Traffic had been heavy in New York and northern Pennsylvania, and in the neighborhood of Scranton and Wilkes-Barre I also had to go through road construction.  After Wilkes-Barre, though, there were fewer cars and trucks, and the road got gentler as we left the mountains.  Consequently I had a nice, uneventful drive through the southern part of the state.  There the scenery was mainly farms; mountains were still visible, but they were far away.  The only stop I made was at a small Pennsylvania town with the strange name of Nuangola, where I filled my gas tank and got something to eat.  At 8:05 PM I crossed over into Maryland.  The sun set about that time, so I also started looking for a place to stay overnight.  I got off the highway in Hancock, MD, a small town with brick buildings and narrow streets. 

According to the map, Hancock is in the narrowest part of the state; here it looks like Maryland is only three miles wide.  A sign advertised two motels, but I found neither, so I stopped at the place I did find, a small no-frills place called the Hill Top Inn.  At $40, the price was right, but getting comfortable here was a learning curve.  They have wi-fi, but it took until this morning to get a connection, and although it looked like I had to turn the shower faucet on all the way, to get hot water, I really only had to turn it halfway; I stood in a cold shower for several minutes before I figured that out.  Finally, the room has no telephone, which could have been a challenge if I did not bring my cell phone with me.

Okay, it’s almost quarter after 8.  They don’t serve breakfast here, so I’d better get going.  Again, see you in Kentucky!

A Crustacean of a Different Color

An ongoing narrative of this blog is that lots of strange plants and animals are out there in the world, waiting to be discovered, even at this late date.  Especially in Southeast Asia.  I have heard about so many new critters in Indonesia that I have declared that country the “Real Lost World.”  And the Philippines isn’t far behind; readers may remember the message I posted on August 25, 2009 about a rat-eating plant.

Now from Palawan, the same island with the rat-eating plant, a purple, fresh-water crab has been discovered.  Wow, any idea what the odd color is good for?  It’s getting to the point that I don’t want to predict what the naturalists will find next.  Click on the link below the picture to read more.



Bright Purple Crab Discovered in Philippines

My Last Sunday in Connecticut

Either this message, or whatever I write tomorrow, will be the last message on this blog in the “Yankeeland” category, at least until I work another job north of the Mason & Dixon Line.  it is now looking like I will leave town on Wednesday morning.  Not only because I’m trying to eat up what’s left of Leive’s cooking (I finished the pancit today, leaving some turkey I have to figure out what to do with).  There was a nasty storm, what they call a nor’easter, blowing through Pennsylvania today, and I’d just as soon wait that out.  No matter which route I take to go home, I expect to spend a good part of the trip, at least six hours, driving in Pennsylvania.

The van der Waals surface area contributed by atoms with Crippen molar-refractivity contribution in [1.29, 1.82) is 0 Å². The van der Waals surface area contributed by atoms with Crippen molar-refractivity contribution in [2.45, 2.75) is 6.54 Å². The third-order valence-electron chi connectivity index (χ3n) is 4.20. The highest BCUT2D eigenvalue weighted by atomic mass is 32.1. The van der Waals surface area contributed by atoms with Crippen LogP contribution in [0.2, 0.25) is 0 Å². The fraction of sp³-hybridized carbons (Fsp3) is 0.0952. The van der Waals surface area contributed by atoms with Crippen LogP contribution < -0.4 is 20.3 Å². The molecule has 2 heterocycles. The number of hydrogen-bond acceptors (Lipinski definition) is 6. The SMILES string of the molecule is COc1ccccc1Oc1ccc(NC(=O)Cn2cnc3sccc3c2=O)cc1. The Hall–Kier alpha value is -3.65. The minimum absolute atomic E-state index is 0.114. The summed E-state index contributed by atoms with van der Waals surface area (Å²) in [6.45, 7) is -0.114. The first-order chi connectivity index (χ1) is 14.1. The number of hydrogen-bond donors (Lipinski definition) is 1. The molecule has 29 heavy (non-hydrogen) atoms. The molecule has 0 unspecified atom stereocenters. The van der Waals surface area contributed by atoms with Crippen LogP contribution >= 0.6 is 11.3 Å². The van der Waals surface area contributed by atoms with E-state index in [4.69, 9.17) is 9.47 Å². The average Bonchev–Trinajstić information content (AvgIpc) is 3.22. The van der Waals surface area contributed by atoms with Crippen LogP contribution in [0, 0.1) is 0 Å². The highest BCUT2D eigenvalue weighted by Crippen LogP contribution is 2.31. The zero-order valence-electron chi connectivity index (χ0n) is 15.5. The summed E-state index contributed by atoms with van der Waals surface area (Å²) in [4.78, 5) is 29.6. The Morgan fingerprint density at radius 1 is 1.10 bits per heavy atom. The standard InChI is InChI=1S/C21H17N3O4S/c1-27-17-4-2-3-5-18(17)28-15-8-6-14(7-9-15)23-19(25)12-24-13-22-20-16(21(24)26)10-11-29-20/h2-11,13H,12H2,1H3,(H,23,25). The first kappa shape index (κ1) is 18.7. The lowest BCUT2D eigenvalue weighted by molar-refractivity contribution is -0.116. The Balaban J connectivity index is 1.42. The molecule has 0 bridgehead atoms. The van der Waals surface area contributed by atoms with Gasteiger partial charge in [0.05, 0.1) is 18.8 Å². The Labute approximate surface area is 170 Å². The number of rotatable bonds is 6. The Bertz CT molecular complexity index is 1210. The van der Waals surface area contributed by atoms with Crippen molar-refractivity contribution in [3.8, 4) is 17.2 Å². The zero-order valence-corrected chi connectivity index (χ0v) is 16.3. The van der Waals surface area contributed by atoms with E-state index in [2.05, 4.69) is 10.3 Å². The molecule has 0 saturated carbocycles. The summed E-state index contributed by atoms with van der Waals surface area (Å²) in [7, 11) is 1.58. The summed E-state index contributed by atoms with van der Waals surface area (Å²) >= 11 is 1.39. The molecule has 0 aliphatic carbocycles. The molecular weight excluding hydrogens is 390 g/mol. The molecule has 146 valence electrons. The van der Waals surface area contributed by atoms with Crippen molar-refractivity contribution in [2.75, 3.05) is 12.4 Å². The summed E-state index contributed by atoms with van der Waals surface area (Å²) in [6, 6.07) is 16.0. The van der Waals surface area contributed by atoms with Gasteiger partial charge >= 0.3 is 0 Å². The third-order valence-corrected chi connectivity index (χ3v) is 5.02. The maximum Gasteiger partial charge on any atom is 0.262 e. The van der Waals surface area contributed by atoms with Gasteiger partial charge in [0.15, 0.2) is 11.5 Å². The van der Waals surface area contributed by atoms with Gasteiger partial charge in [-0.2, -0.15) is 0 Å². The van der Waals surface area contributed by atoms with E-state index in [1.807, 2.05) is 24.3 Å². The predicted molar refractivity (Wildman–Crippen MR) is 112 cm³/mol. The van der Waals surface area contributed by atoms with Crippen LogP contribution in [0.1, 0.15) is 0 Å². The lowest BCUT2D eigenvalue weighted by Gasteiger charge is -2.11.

Yesterday I attended church for the last time before going home.  In fact, I attended twice.  The pastor forgot at the morning service that I was leaving, and asked me to come back at the evening service so he could pray over me.  I agreed, since I didn’t have to get up early this morning, though the evening service is in Portuguese (I had to wear headphones to understand it).

You may remember the message I posted on March 11 and March 19, about buying a South African flag to help the South Africans attending the church feel at home.  Well, it’s finally up on the wall.  Here it is:


As you can see, it nicely complements the Jamaican flag in front on it.  However, they also raised it upside down; it’s supposed to be red side up!  I made sure of that before I donated the flag; you can see it mounted correctly in the March 19 photos, like this one:

I made sure the pastor knew, so they can flip it over before I come back.


And I already posted several flower pictures a few days back, but here’s another attractive sight.  On the way home from church I spotted a two-tone dogwood.  From what I can see it’s only one tree, not two trees growing next to each other, so I’m guessing a couple of red dogwood limbs were grafted onto a white dogwood tree.



A Setback in Peak Oil. Again.

It has been said that work builds character; that’s why the typical workplace has so many characters!  We definitely had a real character on my team, at the company where my job just finished.  He was a 69-year-old fellow from southern California, who had a way of dominating the conversation in every group, whether it was the software lab, weekly meeting, etc.  Like me he was a contractor, and his assignment ended six months ago, but what a time we had while he was there!  He told so many stories about himself that I could only believe half of them, like how he had been an engineer for as long as I was alive (and I’m no spring chicken, mind you).  He also was very opinionated, and could go on for quite some time about things he didn’t like.  However, I don’t think he believed in any kind of religious dogma, except for the “peak oil” theory; usually he would tie that in with assertions that the aviation industry will collapse when the oil runs out, and that at any rate, the world is going to Hell in a handbasket.